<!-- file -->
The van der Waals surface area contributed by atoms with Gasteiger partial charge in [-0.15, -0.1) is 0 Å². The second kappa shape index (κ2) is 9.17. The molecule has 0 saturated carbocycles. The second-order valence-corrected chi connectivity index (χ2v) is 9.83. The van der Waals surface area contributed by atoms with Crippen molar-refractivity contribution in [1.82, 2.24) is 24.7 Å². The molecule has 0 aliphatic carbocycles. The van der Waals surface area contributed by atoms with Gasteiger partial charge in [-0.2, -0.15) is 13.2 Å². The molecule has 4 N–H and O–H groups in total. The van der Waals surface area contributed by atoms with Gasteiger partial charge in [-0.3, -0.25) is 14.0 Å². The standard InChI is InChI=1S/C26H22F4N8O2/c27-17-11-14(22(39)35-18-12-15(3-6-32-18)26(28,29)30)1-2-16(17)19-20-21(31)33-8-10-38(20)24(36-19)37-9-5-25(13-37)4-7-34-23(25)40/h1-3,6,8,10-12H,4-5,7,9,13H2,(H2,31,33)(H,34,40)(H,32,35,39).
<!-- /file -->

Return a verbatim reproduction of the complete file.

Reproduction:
The van der Waals surface area contributed by atoms with Gasteiger partial charge in [-0.15, -0.1) is 0 Å². The second kappa shape index (κ2) is 9.17. The molecule has 0 saturated carbocycles. The second-order valence-corrected chi connectivity index (χ2v) is 9.83. The van der Waals surface area contributed by atoms with Crippen molar-refractivity contribution in [1.82, 2.24) is 24.7 Å². The molecule has 0 aliphatic carbocycles. The van der Waals surface area contributed by atoms with Gasteiger partial charge in [-0.2, -0.15) is 13.2 Å². The molecule has 4 N–H and O–H groups in total. The van der Waals surface area contributed by atoms with Gasteiger partial charge in [-0.3, -0.25) is 14.0 Å². The standard InChI is InChI=1S/C26H22F4N8O2/c27-17-11-14(22(39)35-18-12-15(3-6-32-18)26(28,29)30)1-2-16(17)19-20-21(31)33-8-10-38(20)24(36-19)37-9-5-25(13-37)4-7-34-23(25)40/h1-3,6,8,10-12H,4-5,7,9,13H2,(H2,31,33)(H,34,40)(H,32,35,39).